Twin towns – sister citiesEdit
- Davenport, United States (1960)
- Douzy, France (1967)
- Saint-Quentin, France (1967)
- Newham, United Kingdom (1974)
- Bunkyō (Tokyo), Japan (1988)
- Brandenburg an der Havel, Germany (1988)
- Pleven, Bulgaria (1999)
- Columbia, United States (2000)
- Guimarães, Portugal (2000)
- Banja Luka, Bosnia and Herzegovina (2003)
- Countess Palatine Dorothea of Simmern (1581–1631), countess
- Mathias Abel (b. 1981), footballer
- Otto Bradfisch (1903–1994), economist, jurist, and SS-Obersturmbannführer
- Wolfgang Demtröder (b. 1931), physicist and spectroscopist
- Ludwig Fischer (1905–1947), National Socialist lawyer, politician and a convicted war criminal
- Mark Forster (b. 1983), singer
- Wilhelm Frick (1877–1946), politician of the NSDAP, who served as Reich Minister of the Interior in the Hitler Cabinet from 1933 to 1943
- Florian Fromlowitz (b. 1986), footballer
- Reiner Gies (b. 1963), boxer, Olympic medalist
- Stefanie Giesinger (b. 1996), model
- Theo Härder (b. 1945), computer science Professor
- Johann Adam Philipp Hepp (1797–1867), physician and lichenologist
- Hans Robert Hiegel (b. 1954), architect
- Raphael Holzdeppe (b. 1989), pole vaulter, World champion
- Johann Heinrich Jung (1740–1817), author
- Klaus Knopper (b. 1968), electrical engineer and free software developer
- Werner Kohlmeyer (1924–1974), footballer, 1954 World Cup winner
- Werner Liebrich (1927–1995), footballer, 1954 World Cup winner
- Markus Merk (b. 1962), football referee
- Karl Mildenberger (1937–2018), heavyweight boxer
- Willi Orbán (b. 1992), footballer
- Vanden Plas (formed 1986), progressive metal band
- Johan Adam Pollich (1741–1780), doctor, botanist and entomologist
- Johann Heinrich Roos (1631–1685), Baroque landscape painter and etcher
- Albert Speer (1934–2017), architect and urban planner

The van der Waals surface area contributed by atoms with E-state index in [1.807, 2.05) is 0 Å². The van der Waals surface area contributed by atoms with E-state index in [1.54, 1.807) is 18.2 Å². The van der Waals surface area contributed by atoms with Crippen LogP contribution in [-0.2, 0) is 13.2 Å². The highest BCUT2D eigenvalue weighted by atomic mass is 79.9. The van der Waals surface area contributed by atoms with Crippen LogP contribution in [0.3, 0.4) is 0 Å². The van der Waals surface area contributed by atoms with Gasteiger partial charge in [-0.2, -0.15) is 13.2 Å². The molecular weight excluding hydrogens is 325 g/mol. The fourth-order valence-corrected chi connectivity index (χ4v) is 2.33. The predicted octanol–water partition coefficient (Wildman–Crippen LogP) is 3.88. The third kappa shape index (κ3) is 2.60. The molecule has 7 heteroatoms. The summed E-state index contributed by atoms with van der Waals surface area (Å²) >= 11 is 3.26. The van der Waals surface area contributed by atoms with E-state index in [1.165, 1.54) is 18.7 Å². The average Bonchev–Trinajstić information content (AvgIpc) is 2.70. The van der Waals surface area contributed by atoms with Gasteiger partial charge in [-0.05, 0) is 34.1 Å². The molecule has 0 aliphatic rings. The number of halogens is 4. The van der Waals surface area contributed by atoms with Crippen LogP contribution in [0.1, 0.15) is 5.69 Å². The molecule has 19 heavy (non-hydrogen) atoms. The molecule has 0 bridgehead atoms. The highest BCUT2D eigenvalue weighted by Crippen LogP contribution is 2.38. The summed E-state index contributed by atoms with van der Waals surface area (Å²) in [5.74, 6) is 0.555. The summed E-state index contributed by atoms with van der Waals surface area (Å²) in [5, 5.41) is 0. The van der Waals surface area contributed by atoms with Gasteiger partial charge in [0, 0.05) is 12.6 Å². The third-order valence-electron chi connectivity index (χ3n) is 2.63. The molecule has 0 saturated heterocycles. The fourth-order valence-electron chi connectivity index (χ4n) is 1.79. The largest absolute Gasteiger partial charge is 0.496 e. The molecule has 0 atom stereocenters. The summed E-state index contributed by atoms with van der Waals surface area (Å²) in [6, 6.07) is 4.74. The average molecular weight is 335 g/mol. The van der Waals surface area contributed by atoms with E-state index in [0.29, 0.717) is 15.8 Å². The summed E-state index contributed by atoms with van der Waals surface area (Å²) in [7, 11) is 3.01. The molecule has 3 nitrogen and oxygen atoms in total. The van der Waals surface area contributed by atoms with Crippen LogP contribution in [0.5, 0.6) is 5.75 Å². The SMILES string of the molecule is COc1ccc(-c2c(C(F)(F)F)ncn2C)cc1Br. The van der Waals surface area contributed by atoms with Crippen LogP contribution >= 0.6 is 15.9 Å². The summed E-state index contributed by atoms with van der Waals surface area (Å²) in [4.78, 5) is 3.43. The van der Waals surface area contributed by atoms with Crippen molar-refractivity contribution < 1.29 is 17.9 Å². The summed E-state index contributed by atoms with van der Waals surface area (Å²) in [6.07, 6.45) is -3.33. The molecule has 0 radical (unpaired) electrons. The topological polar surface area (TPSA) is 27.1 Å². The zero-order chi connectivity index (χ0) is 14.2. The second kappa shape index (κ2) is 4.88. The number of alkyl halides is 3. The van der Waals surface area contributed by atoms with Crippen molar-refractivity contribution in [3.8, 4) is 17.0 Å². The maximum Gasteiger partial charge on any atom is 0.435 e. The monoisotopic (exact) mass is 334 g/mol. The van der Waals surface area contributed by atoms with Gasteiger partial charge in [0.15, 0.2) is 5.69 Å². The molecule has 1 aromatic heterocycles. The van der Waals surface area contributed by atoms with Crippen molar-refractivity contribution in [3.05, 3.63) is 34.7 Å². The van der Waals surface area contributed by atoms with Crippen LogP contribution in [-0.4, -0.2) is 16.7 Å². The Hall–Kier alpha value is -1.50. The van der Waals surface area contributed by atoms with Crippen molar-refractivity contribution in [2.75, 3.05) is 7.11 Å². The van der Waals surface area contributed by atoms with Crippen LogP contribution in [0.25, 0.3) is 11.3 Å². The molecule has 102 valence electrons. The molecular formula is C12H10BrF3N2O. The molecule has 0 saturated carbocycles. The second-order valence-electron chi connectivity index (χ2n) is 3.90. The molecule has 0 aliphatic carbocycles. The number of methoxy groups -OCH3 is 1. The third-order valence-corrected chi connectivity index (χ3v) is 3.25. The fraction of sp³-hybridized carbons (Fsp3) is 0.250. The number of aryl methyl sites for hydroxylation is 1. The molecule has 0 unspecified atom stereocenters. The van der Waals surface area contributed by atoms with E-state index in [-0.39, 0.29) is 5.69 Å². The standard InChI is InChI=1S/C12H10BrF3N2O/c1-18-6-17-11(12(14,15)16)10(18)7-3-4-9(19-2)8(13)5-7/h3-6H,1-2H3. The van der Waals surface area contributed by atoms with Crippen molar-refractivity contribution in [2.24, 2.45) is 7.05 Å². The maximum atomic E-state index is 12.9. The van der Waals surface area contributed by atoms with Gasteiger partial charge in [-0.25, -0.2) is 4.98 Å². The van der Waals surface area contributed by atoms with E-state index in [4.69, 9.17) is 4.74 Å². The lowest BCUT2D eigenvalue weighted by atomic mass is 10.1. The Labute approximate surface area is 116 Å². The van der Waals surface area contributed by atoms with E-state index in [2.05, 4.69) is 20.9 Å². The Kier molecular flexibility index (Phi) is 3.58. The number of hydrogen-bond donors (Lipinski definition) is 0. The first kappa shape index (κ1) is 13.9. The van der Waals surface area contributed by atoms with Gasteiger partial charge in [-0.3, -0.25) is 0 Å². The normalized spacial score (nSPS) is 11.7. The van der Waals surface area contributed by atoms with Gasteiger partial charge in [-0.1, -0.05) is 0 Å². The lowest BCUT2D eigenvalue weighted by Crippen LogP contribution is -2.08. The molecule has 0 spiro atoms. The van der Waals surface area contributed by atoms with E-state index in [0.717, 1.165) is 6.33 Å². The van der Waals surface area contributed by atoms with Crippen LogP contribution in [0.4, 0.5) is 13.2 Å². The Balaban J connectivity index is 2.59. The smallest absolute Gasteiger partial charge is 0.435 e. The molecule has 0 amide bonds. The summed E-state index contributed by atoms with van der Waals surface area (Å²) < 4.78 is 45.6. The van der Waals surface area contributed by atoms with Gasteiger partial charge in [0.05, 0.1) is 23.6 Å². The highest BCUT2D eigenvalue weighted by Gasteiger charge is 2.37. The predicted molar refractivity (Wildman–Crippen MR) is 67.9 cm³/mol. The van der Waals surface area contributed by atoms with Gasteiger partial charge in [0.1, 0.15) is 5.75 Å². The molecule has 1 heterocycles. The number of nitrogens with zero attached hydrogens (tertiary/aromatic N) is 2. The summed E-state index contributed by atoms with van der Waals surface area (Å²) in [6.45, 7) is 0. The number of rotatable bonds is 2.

- Heinrich Steiner (1911–2009), painter and printmaker
- Johanna Terwin (1884–1962), actress
- Stefanie Tücking (1962–2018), radio and television presenter
- Fritz Walter (1920–2002), footballer, 1954 World Cup winner
- Ottmar Walter (1924–2013), footballer, 1954 World Cup winner
- Zedd (b. 1988), Russian-German record producer, DJ, multi-instrumentalist and songwriter
- "Bevölkerungsstand 2019, Kreise, Gemeinden, Verbandsgemeinden". Statistisches Landesamt Rheinland-Pfalz (in German). 2020.
- "IMCOM Region Europe — Fact Sheets". U.S. Army Installation Management Command - Europe Region. Archived from the original on 28 March 2008.
- German Wikipedia: "Population development of Gelsenkirchen"
- Chisholm, Hugh, ed. (1911). Encyclopædia Britannica. 15 (11th ed.). Cambridge University Press. p. 636. .
- "Kaiserslautern". Encyclopædia Britannica. Retrieved 25 July 2020.
- Climate Summary for Kaiserslautern
- "Mittelwerte 30-jähriger Perioden". Retrieved 31 May 2013.
- "Klima Deutschland, Ramstein". Retrieved 31 May 2013.
- "synagogue KL". Kaiserslautern: Medienzentrum Kaiserslautern - Aktuelles. Archived from the original on 20 November 2005.
- "Partnerstädte". kaiserslautern.de (in German). Kaiserslautern. Retrieved 15 February 2021.
|Wikimedia Commons has media related to Kaiserslautern.|
- Kaiserslautern travel guide from Wikivoyage
- Official website (in German)
- History of Kaiserslautern
- Website about some restaurant and festival reviews in and around K-Town